James: And skip your avocados and no coffee.
Pat: Yes, exactly, right?
James: Any financial strategy that involves cutting out coffee, I’m not interested in.
Pat: Yeah, same. Absolutely with you on that. But as you can see, you can compare the two like, which one is helping me right now? Ramit’s, right? And then of course, you know, I’m in. And so a big thing that you can do in your brand or business is although you might want to change their lives, think about how you might want to change their day first, what’s a small quick win that you can offer them within 10 minutes after visiting you or finding you for the first time so that they’ll go, wow, okay, I need to come back. And there’s been a lot of research and books about habit building that talk a lot about the small quick wins and there’s one called The Power of Habit by Charles Duhigg, there’s a whole chapter on the small quick wins and to provide that to your audience is a huge thing. Now that they’re triggered, and I’m just kind of breezing through the pathway here and the book really quick…
James: This is what I want, the framework, deliver the how to because, you know, I’m genuinely keen to apply this.
Get people involved
Pat: So after they’re activated, they’re a subscriber, they know who you are, but they’re not yet like, feeling like they’re a part of the team, right? And the example I use is when I was in school, I was one of the shortest kids in school, right? So I had a lot of friends who played basketball, unfortunately. And although they were friends, and they invited me to play, I never really felt like I was on the team because they never passed me the ball. They never got me involved. I never shot the ball. Even though I was on the court, I never really felt like I was playing.
And so how many businesses like, make you feel like you’re on the court, but then you never get involved? You never feel like you have a say. You don’t feel like you belong there. And so people, just, we have this need to want to feel like we belong to something. And as brands, when you want to bring people in and make them feel like they belong, guess what? When you get them involved, they’re going to start to invest. And so getting them involved is key. And there’s many ways that you can do that. On the micro level from just simply giving them a platform to talk and speak to the macro level of creating community events and live events and gigs and meetups for them to meet each other. Give your community a name so that they’ll feel like they’re a part of something just like how people who are fans of Star Trek are called Trekkies. People who are fans of Beyonce are called, you know, her beehive, or, you know, my community and they’re known as Team Flynn.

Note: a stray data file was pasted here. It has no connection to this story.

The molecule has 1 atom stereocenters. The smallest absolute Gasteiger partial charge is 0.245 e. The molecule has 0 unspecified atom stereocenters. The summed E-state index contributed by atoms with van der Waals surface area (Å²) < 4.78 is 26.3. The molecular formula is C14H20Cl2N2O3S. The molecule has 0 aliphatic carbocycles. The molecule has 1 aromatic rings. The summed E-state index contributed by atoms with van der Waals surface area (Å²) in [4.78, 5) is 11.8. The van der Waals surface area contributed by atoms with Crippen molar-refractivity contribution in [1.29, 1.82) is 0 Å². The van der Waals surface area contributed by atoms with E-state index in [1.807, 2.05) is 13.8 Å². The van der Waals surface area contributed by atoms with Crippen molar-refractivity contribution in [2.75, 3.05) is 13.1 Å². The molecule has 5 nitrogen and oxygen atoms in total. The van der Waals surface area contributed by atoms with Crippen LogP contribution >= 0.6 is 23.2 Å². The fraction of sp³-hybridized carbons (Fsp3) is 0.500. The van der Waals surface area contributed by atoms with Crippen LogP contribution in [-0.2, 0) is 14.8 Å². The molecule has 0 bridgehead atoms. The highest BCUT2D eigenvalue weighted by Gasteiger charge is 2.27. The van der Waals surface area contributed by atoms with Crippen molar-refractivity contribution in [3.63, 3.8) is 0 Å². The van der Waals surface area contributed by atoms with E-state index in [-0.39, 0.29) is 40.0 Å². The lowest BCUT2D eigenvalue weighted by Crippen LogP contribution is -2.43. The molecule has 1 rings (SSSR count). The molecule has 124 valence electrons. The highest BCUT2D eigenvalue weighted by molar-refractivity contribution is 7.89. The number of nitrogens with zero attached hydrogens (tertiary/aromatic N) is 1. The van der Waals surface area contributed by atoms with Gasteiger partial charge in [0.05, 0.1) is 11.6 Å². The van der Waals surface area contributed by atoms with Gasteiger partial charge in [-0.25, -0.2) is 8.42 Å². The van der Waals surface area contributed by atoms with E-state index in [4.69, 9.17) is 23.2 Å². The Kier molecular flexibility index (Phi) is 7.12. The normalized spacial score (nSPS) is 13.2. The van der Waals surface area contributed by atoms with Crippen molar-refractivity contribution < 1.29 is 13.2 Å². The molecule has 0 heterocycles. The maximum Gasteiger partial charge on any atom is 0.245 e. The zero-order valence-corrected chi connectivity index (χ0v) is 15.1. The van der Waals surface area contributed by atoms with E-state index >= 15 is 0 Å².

“When they’re involved, they’re more invested.”
So giving them something that make you feel like they’re a part of such that it’s not just you talking to them and them talking to you anymore. It’s them talking to each other and feeling that identity. Featuring your community members is another great thing to have people feel like they’re a part of something because they go, ‘Oh my gosh, that person’s just like me and look at the great things they’re doing. How can I get more involved?’ Again, when they’re involved, they’re more invested. And then from there, bringing them from the community into superfan status, first of all that’s going to happen naturally with some people who are there.
The digital high-five